3. Create the content. Now, by placing "create the content" in the third position rather than where you start, you have given yourself direction where there might previously have been none. It's far too easy to say, "Oh, I'm an expert in this area, so I'll talk about this. I'll bring in this, and some of that, and I'd better start putting it all together in a PowerPoint deck." Apart from not having the determined path of an arrow speeding straight for its target, how would you know whether you're succeeding with these listeners or not?
4. Decide how to engage them. Now, for the lawyers among you, here's a leading question: Once you've put together the material for your talk, you're all set, right? Finished . . . ready to go, armed for combat, etc.? Well, no (as leading questions might lead you to respond). Event graveyards are full of public speakers who were experts in their fields but didn't engage their audience for a second. (Think of the last professional conference you attended.) Let's say you followed steps 1-3 above. You now have content that's perfectly selected and shaped to impact listeners. Now, to make sure it does, think about how you plan to engage them. This is where the tools of rhetoric, stage performance, varying the modes of how you're reaching people, including demonstrations, volunteers or video clips, and all the rest of it come in. Presentations can actually be exciting events for audiences. I'm just sayin'.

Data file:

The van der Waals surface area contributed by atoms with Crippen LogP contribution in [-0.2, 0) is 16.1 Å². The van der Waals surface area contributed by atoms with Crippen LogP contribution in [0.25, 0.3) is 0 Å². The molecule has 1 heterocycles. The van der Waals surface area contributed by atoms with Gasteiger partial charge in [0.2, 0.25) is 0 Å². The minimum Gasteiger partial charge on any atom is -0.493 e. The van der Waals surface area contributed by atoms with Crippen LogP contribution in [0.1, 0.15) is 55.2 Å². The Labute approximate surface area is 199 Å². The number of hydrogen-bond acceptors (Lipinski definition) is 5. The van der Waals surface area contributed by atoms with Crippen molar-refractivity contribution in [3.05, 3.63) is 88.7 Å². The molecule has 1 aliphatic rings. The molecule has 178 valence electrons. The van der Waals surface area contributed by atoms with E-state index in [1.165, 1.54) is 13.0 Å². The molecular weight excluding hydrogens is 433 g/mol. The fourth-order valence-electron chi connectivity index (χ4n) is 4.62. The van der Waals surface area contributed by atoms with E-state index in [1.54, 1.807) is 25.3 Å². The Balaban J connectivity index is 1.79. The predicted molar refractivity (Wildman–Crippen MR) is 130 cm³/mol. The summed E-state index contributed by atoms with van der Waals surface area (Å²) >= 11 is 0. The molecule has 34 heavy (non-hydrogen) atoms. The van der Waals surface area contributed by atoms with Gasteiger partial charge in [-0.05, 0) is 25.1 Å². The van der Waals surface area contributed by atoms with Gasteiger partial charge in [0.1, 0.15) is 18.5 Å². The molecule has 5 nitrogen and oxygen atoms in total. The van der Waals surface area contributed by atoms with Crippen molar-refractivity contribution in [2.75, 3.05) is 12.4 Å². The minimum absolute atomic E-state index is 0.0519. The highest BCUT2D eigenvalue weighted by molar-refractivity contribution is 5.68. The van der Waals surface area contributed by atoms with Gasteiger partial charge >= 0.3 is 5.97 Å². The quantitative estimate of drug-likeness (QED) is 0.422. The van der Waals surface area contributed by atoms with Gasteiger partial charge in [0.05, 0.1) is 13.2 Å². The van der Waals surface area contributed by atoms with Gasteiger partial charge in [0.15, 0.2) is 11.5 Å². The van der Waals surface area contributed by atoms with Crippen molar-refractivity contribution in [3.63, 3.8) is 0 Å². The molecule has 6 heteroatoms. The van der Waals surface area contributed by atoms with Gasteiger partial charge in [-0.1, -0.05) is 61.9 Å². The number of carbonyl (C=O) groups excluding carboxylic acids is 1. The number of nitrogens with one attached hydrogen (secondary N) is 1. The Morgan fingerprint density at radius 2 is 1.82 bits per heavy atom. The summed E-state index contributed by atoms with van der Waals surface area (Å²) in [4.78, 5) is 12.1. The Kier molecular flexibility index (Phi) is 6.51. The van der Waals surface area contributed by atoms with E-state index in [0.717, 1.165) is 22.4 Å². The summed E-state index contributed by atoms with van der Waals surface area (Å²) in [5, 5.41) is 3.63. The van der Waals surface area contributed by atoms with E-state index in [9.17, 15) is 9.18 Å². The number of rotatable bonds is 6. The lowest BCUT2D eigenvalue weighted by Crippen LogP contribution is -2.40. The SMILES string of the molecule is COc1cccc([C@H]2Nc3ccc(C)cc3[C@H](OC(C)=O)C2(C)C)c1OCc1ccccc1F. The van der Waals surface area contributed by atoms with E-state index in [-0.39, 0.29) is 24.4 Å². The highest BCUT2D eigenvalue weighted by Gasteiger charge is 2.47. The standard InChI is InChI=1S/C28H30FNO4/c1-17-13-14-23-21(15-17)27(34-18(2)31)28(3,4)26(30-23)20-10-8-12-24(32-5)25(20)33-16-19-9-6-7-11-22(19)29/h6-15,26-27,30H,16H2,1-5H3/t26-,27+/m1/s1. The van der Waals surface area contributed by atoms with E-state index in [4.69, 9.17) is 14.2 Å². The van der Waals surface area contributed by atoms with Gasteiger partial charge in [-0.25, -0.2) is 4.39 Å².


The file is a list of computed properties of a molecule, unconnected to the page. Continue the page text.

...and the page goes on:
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Gary Genard is an actor, author, and expert in public speaking training and overcoming speaking fear. His company, Boston-based The Genard Method offers live 1:1 Zoom executive coaching and corporate group training worldwide. In 2021 for the eighth consecutive year, Gary has been ranked by Global Gurus as One of the World’s Top 30 Communication Professionals. He is the author of the Amazon Best-Seller How to Give a Speech. His second book, Fearless Speaking, was named in 2019 as "One of the 100 Best Confidence Books of All Time." His latest book is The Online Meetings Handbook, now available at The Genard Method and at Amazon. To know more about TGM's services, Contact Gary here.